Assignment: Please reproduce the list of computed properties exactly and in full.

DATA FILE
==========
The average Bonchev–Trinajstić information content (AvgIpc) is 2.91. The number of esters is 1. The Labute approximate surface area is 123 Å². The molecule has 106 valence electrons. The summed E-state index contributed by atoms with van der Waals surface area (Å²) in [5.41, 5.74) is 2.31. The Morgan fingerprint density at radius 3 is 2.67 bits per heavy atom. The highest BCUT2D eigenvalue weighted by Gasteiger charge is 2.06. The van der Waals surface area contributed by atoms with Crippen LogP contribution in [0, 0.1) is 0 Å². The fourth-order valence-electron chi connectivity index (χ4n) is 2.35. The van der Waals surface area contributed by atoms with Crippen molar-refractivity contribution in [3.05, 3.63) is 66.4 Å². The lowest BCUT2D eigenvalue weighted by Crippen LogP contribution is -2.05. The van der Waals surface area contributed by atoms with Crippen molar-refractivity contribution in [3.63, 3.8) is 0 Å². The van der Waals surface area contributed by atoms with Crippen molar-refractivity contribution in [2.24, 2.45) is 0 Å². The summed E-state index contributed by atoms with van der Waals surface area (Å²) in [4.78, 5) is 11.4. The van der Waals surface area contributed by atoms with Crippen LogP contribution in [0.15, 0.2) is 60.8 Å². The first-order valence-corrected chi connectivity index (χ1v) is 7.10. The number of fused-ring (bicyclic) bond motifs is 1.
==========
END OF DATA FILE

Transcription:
The average Bonchev–Trinajstić information content (AvgIpc) is 2.91. The number of esters is 1. The Labute approximate surface area is 123 Å². The molecule has 106 valence electrons. The summed E-state index contributed by atoms with van der Waals surface area (Å²) in [5.41, 5.74) is 2.31. The Morgan fingerprint density at radius 3 is 2.67 bits per heavy atom. The highest BCUT2D eigenvalue weighted by Gasteiger charge is 2.06. The van der Waals surface area contributed by atoms with Crippen LogP contribution in [0, 0.1) is 0 Å². The fourth-order valence-electron chi connectivity index (χ4n) is 2.35. The van der Waals surface area contributed by atoms with Crippen molar-refractivity contribution in [3.05, 3.63) is 66.4 Å². The lowest BCUT2D eigenvalue weighted by Crippen LogP contribution is -2.05. The van der Waals surface area contributed by atoms with Crippen molar-refractivity contribution in [3.63, 3.8) is 0 Å². The van der Waals surface area contributed by atoms with Crippen molar-refractivity contribution in [2.24, 2.45) is 0 Å². The summed E-state index contributed by atoms with van der Waals surface area (Å²) in [4.78, 5) is 11.4. The van der Waals surface area contributed by atoms with Crippen LogP contribution in [0.15, 0.2) is 60.8 Å². The first-order valence-corrected chi connectivity index (χ1v) is 7.10. The number of fused-ring (bicyclic) bond motifs is 1.